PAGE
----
Patches welcome. I'd love to hear if you find this at all useful.
Come see me at Infrastructure.Next.
Copyright statements in source files
Earlier today I was looking at a source file for the Ceilometer docs and noticed that there's a copyright statement at the top.
Now, in no way do I want to pick on Nicholas. There are hundreds of such copyright statements in the OpenStack docs and code, and this is just the example I happened to be looking at.
(Note that my employer has its share of copyright statements in the OpenStack code. Pretty much every company participating in OpenStack does this. I think we need to stop.)
I sent a note to the OpenStack-docs list, and it has generated a thread of remarks.
As I understand it, people are encouraged to put copyright statements in contributed source code and documentation, and add copyright lines to files that they modify.
I believe this to be a very bad thing to do, for the following reasons:
* If I edit a file and it says at the top that the file is copyright BigCo, I am discouraged from editing that file, because of the implication that I'm treading on someone else's toes. Files should not have any indication that they are "owned" by any one person or company. (See this by Karl Fogel for more on "owning" code.) This actively discourages people jumping in and fixing stuff.
* If N people contribute to a file, are we supposed to have N copyright statements in the file? This doesn't scale over time. Imagine what these files will look like 10 years from now, and fix the problem now.
* Having author names in a file encourages people to contribute for the wrong reasons.
* Git keeps track of who contributed what changes. It's not necessary to have explicit copyright statements.
The first of those reasons is, to me, the most compelling. Anything that discourages contribution, particularly from beginners, should be eschewed as much as possible.
I have had people ask me, when encountering a copyright statement in source code, whether they have to ask that person's permission before submitting a patch. If we can avoid even one person asking this question, we've done a service to the project.
I also worry that companies that insist on copyright statements in their contributions understand neither copyright law nor Open Source. On the one hand, the audit trail in Git protects your record of contribution, and thus your copyright. On the other hand, if your copyright is that important to you, perhaps you shouldn't be contributing it to an Open Source project. It's anti-community to say to a project that they can have your contribution, but only as long as you get to assert that it's your personal property. Open Source is about community and collaboration. If the building is owned by the community, what do you gain by insisting that a particular brick is yours?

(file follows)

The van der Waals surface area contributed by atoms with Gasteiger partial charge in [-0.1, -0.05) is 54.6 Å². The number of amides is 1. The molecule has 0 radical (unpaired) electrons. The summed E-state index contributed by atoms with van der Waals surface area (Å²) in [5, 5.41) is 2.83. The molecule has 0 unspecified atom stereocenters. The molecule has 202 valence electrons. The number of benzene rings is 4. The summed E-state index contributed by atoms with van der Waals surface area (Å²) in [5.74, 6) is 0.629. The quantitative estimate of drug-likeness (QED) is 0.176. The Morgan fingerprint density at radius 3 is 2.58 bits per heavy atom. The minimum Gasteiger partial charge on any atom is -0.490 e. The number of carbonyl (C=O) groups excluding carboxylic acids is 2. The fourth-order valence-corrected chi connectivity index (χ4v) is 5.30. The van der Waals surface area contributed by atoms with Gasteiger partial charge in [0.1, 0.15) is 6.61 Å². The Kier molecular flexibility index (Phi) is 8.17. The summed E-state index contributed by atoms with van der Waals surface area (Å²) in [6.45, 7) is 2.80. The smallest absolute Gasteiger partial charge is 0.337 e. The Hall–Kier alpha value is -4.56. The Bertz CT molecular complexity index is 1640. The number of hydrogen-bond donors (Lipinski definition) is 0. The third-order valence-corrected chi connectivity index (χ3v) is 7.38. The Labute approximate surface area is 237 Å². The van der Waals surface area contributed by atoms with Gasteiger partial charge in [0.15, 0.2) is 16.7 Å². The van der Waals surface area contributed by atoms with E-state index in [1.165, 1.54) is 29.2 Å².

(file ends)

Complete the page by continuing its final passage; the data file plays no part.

At the Apache Software Foundation, we had this debate a decade ago, and decided that author tags in source code were anti-community, and thus discouraged. To quote from the thread of comments at the time, and, in particular, to quote Sander Striker:
At the Apache Software foundation we discourage the use of author tags in source code. There are various reasons for this, apart from the legal ramifications. Collaborative development is about working on projects as a group and caring for the project as a group. Giving credit is good, and should be done, but in a way that does not allow for false attribution, even by implication. There is no clear line for when to add or remove an author tag. Do you add your name when you change a comment? When you put in a one-line fix? Do you remove other author tags when you refactor the code and it looks 95% different? What do you do about people who go about touching every file, changing just enough to make the virtual author tag quota, so that their name will be everywhere?